In 2016, the latest year for which federal data is available, 3,000 children were unintentionally shot and 127 were killed in family fire incidents as a result of improperly stored guns. Another 1,100 children shot themselves to death in suicides, in many cases with unsecured firearms owned by their parents. Studies have shown that having a gun in the household significantly increases the risk of adolescent suicide.
Unsecured guns are also a huge factor in school shootings, which claim the lives of students and adults alike. A recent Washington Post review of school shootings perpetrated by minors since 1999 found that in 80 percent of those where the source of the weapon was identified, the guns were taken from the shooter’s home or the home of their relatives or friends.
In May, for example, a Texas teen took two guns from his father’s closet and shot up his school, killing 10 people. The tragedy led to renewed debate about child access prevention laws, which allow adults to be charged when children obtain their firearms.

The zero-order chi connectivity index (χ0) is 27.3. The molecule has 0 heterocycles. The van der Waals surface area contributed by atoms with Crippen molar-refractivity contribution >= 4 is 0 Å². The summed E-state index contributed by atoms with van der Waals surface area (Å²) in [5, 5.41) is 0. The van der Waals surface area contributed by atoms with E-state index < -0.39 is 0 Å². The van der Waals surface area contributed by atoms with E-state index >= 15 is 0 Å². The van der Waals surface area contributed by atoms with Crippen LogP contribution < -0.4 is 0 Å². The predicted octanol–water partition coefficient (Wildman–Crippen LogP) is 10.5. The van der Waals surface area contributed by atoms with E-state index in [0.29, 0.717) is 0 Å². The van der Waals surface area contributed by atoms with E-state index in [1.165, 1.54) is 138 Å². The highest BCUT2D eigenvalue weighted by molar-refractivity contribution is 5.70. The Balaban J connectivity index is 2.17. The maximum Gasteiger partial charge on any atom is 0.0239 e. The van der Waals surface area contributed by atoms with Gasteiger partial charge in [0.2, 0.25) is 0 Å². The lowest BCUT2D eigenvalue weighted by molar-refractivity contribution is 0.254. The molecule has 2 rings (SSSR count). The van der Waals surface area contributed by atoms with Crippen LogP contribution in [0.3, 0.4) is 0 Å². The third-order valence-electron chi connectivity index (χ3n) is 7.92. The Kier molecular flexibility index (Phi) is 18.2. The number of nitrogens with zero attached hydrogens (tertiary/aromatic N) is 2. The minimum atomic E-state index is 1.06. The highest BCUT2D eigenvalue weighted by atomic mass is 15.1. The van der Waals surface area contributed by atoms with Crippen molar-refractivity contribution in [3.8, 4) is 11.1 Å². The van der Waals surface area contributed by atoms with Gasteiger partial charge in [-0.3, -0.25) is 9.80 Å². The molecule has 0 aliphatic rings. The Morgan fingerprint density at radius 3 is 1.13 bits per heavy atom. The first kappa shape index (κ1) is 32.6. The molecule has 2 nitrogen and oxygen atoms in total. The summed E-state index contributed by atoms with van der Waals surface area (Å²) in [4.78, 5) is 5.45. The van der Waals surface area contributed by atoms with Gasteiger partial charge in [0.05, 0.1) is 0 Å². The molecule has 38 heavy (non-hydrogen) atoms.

“Somebody else’s negligence can directly impact your life.”
The first step toward ending family fire is to reach gun owners and encourage more responsible gun ownership, Hunter said.
A slide on the End Family Fire website says gun owners can “start by storing your gun in a secure and inaccessible location away from children and guests.” Another message urges people to store their firearms with a gun lock or in a safe, and to keep the guns separate from ammunition.
Brady is discussing partnering with a manufacturer of biometric gun safes, which let people get to their firearms in just seconds. The organization is also working to craft television tie-ins, in which characters would help them spread awareness about safe storage and the dangers of “friendly fire.”